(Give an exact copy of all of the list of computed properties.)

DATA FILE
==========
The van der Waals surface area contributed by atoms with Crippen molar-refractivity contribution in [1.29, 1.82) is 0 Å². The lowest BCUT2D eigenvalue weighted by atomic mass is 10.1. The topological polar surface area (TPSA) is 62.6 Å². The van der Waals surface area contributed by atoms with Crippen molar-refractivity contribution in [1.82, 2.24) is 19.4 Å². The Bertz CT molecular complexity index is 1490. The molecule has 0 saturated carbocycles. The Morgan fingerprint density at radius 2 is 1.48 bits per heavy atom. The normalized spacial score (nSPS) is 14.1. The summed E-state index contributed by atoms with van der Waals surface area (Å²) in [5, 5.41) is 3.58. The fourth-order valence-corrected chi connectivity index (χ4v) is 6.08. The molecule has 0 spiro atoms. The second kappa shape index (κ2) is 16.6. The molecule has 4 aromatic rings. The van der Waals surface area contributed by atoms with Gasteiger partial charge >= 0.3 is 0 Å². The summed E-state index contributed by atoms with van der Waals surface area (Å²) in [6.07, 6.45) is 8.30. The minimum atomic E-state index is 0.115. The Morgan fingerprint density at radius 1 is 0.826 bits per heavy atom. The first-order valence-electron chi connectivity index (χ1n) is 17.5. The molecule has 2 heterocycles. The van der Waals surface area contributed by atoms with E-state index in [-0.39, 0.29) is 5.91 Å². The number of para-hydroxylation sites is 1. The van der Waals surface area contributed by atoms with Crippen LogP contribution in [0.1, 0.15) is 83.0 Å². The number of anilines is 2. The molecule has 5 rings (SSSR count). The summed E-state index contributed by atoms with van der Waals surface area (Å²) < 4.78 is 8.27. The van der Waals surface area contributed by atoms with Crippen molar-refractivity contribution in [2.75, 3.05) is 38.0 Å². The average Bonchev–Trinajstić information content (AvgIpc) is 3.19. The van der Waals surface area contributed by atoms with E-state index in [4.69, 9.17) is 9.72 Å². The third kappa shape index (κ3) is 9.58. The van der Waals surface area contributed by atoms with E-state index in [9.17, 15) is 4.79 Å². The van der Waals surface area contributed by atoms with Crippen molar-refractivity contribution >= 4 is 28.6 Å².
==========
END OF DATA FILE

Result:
The van der Waals surface area contributed by atoms with Crippen molar-refractivity contribution in [1.29, 1.82) is 0 Å². The lowest BCUT2D eigenvalue weighted by atomic mass is 10.1. The topological polar surface area (TPSA) is 62.6 Å². The van der Waals surface area contributed by atoms with Crippen molar-refractivity contribution in [1.82, 2.24) is 19.4 Å². The Bertz CT molecular complexity index is 1490. The molecule has 0 saturated carbocycles. The Morgan fingerprint density at radius 2 is 1.48 bits per heavy atom. The normalized spacial score (nSPS) is 14.1. The summed E-state index contributed by atoms with van der Waals surface area (Å²) in [5, 5.41) is 3.58. The fourth-order valence-corrected chi connectivity index (χ4v) is 6.08. The molecule has 0 spiro atoms. The second kappa shape index (κ2) is 16.6. The molecule has 4 aromatic rings. The van der Waals surface area contributed by atoms with Gasteiger partial charge >= 0.3 is 0 Å². The summed E-state index contributed by atoms with van der Waals surface area (Å²) in [6.07, 6.45) is 8.30. The minimum atomic E-state index is 0.115. The Morgan fingerprint density at radius 1 is 0.826 bits per heavy atom. The first-order valence-electron chi connectivity index (χ1n) is 17.5. The molecule has 2 heterocycles. The van der Waals surface area contributed by atoms with E-state index in [-0.39, 0.29) is 5.91 Å². The number of para-hydroxylation sites is 1. The van der Waals surface area contributed by atoms with Crippen LogP contribution in [0.1, 0.15) is 83.0 Å². The number of anilines is 2. The molecule has 5 rings (SSSR count). The summed E-state index contributed by atoms with van der Waals surface area (Å²) < 4.78 is 8.27. The van der Waals surface area contributed by atoms with Crippen molar-refractivity contribution in [2.75, 3.05) is 38.0 Å². The average Bonchev–Trinajstić information content (AvgIpc) is 3.19. The van der Waals surface area contributed by atoms with E-state index in [4.69, 9.17) is 9.72 Å². The third kappa shape index (κ3) is 9.58. The van der Waals surface area contributed by atoms with E-state index in [9.17, 15) is 4.79 Å². The van der Waals surface area contributed by atoms with Crippen molar-refractivity contribution >= 4 is 28.6 Å².